The International Educator
Teaching in international schools is an adventure. From landing that first job and getting off the plane in your new home to discovering new ways of life and new educational opportunities, there is excitement around every corner.
Meet our bloggers who each shed light on different aspects of the international school environment:
Forrest Broman has been in international education for 30 years. He has interviewed thousands of candidates, written a guide for international recruiters, and is the founder and President of The International Educator (TIE). He shares thoughts and tips on getting and securing a job in an international school.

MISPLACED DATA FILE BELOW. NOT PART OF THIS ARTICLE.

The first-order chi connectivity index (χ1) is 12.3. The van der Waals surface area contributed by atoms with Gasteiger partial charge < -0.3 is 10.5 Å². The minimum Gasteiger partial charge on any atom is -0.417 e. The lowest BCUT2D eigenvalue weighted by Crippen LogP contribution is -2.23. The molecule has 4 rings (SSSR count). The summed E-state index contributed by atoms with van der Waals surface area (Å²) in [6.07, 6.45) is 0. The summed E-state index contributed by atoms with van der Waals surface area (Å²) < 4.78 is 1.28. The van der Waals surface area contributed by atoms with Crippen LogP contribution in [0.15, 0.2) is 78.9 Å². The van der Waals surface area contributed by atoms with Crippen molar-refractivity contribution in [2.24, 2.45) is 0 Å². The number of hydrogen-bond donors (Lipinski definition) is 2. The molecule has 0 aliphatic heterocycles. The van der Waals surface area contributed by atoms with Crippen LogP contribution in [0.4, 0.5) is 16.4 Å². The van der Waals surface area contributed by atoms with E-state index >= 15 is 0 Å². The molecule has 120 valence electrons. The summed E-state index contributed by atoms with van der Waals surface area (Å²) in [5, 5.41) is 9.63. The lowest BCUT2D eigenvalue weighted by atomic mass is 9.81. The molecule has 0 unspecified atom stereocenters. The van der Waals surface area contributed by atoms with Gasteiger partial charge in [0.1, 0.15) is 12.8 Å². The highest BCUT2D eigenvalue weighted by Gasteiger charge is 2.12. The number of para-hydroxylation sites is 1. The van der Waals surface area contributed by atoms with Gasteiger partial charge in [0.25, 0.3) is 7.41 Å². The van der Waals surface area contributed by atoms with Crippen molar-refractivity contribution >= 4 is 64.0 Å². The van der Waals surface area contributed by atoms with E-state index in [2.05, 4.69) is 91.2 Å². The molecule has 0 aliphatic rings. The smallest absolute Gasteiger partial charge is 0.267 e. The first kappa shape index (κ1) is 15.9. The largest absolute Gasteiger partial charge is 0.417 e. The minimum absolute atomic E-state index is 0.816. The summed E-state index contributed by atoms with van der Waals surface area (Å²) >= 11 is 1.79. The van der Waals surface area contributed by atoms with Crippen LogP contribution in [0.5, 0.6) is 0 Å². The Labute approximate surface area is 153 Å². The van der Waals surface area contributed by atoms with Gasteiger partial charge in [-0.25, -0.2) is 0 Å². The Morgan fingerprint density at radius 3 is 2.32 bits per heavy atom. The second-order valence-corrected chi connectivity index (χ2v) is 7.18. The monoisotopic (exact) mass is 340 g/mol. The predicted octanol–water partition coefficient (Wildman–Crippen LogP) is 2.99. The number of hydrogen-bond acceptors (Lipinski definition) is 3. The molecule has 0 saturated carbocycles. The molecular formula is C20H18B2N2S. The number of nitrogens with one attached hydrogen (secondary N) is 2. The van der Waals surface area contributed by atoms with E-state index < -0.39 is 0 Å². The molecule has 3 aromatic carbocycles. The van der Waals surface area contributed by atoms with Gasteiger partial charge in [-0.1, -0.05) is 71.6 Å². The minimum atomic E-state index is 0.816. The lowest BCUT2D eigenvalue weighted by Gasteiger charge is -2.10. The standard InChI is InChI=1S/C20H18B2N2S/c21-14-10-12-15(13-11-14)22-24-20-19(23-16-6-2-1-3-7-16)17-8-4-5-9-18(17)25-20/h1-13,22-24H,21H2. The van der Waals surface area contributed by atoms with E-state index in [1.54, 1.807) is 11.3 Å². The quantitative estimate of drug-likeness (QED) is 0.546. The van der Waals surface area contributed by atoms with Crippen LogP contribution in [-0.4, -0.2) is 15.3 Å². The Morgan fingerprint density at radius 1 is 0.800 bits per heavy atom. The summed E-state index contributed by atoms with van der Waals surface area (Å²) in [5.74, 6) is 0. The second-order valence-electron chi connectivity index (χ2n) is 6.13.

Bambi Betts is the Director of the Principals’ Training Center for International School Leadership and co-trainer for the PTC's Essential Skills courses. Bambi is also the CEO of the Academy for International School Heads (AISH). Having worked at international schools across the globe and a consultant to many more, she shares thoughts and insights on a wide range of topics in education.
Stephen Dexter ponders life and education through the lens of an international school headmaster. According to Stephen he "writes when he can and is on a quest to discover how the Swiss manage to stay thin on a diet of cheese, chocolate and wine." He is currently the Principal of Leysin American School, a boarding school in the Swiss Alps.